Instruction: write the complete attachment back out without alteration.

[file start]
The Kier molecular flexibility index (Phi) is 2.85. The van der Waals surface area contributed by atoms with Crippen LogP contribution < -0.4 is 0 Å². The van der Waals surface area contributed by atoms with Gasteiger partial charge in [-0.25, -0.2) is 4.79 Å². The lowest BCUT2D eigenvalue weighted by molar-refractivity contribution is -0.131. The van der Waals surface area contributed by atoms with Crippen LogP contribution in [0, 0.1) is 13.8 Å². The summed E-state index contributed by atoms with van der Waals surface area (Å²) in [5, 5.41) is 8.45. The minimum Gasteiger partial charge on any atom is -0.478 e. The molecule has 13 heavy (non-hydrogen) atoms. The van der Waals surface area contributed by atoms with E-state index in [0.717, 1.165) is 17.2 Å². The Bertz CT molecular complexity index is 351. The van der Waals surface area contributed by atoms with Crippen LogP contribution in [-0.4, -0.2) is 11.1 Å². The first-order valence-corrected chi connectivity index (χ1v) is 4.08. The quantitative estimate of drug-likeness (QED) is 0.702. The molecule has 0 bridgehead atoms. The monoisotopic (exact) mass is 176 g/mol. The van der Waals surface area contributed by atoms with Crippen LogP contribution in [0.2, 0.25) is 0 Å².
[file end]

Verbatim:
The Kier molecular flexibility index (Phi) is 2.85. The van der Waals surface area contributed by atoms with Crippen LogP contribution < -0.4 is 0 Å². The van der Waals surface area contributed by atoms with Gasteiger partial charge in [-0.25, -0.2) is 4.79 Å². The lowest BCUT2D eigenvalue weighted by molar-refractivity contribution is -0.131. The van der Waals surface area contributed by atoms with Crippen LogP contribution in [0, 0.1) is 13.8 Å². The summed E-state index contributed by atoms with van der Waals surface area (Å²) in [5, 5.41) is 8.45. The minimum Gasteiger partial charge on any atom is -0.478 e. The molecule has 13 heavy (non-hydrogen) atoms. The van der Waals surface area contributed by atoms with E-state index in [0.717, 1.165) is 17.2 Å². The Bertz CT molecular complexity index is 351. The van der Waals surface area contributed by atoms with Crippen LogP contribution in [-0.4, -0.2) is 11.1 Å². The first-order valence-corrected chi connectivity index (χ1v) is 4.08. The quantitative estimate of drug-likeness (QED) is 0.702. The molecule has 0 bridgehead atoms. The monoisotopic (exact) mass is 176 g/mol. The van der Waals surface area contributed by atoms with Crippen LogP contribution in [0.2, 0.25) is 0 Å².